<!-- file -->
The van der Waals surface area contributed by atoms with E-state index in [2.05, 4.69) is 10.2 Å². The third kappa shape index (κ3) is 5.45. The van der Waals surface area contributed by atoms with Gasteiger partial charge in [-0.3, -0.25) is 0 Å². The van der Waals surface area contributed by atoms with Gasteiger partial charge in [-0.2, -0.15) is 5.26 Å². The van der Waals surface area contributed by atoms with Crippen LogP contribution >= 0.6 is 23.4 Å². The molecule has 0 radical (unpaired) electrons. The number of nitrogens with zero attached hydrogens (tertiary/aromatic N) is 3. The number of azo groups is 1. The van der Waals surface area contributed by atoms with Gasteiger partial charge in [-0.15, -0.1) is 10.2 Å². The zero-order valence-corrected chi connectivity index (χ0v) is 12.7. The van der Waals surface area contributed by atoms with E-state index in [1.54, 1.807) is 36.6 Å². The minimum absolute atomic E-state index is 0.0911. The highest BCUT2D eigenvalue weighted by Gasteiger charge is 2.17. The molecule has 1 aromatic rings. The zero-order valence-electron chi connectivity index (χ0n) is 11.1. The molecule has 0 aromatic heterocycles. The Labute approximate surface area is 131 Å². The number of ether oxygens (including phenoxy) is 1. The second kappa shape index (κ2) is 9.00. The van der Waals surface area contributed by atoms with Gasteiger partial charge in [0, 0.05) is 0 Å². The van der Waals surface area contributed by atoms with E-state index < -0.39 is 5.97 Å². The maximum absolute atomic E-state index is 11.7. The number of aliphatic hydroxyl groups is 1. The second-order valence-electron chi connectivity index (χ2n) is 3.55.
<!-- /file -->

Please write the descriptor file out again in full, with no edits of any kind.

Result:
The van der Waals surface area contributed by atoms with E-state index in [2.05, 4.69) is 10.2 Å². The third kappa shape index (κ3) is 5.45. The van der Waals surface area contributed by atoms with Gasteiger partial charge in [-0.3, -0.25) is 0 Å². The van der Waals surface area contributed by atoms with Gasteiger partial charge in [-0.2, -0.15) is 5.26 Å². The van der Waals surface area contributed by atoms with Crippen LogP contribution >= 0.6 is 23.4 Å². The molecule has 0 radical (unpaired) electrons. The number of nitrogens with zero attached hydrogens (tertiary/aromatic N) is 3. The number of azo groups is 1. The van der Waals surface area contributed by atoms with Gasteiger partial charge in [-0.15, -0.1) is 10.2 Å². The zero-order valence-corrected chi connectivity index (χ0v) is 12.7. The van der Waals surface area contributed by atoms with E-state index in [1.54, 1.807) is 36.6 Å². The minimum absolute atomic E-state index is 0.0911. The highest BCUT2D eigenvalue weighted by Gasteiger charge is 2.17. The molecule has 1 aromatic rings. The zero-order valence-electron chi connectivity index (χ0n) is 11.1. The molecule has 0 aromatic heterocycles. The Labute approximate surface area is 131 Å². The number of ether oxygens (including phenoxy) is 1. The second kappa shape index (κ2) is 9.00. The van der Waals surface area contributed by atoms with Gasteiger partial charge in [0, 0.05) is 0 Å². The van der Waals surface area contributed by atoms with E-state index < -0.39 is 5.97 Å². The maximum absolute atomic E-state index is 11.7. The number of aliphatic hydroxyl groups is 1. The second-order valence-electron chi connectivity index (χ2n) is 3.55.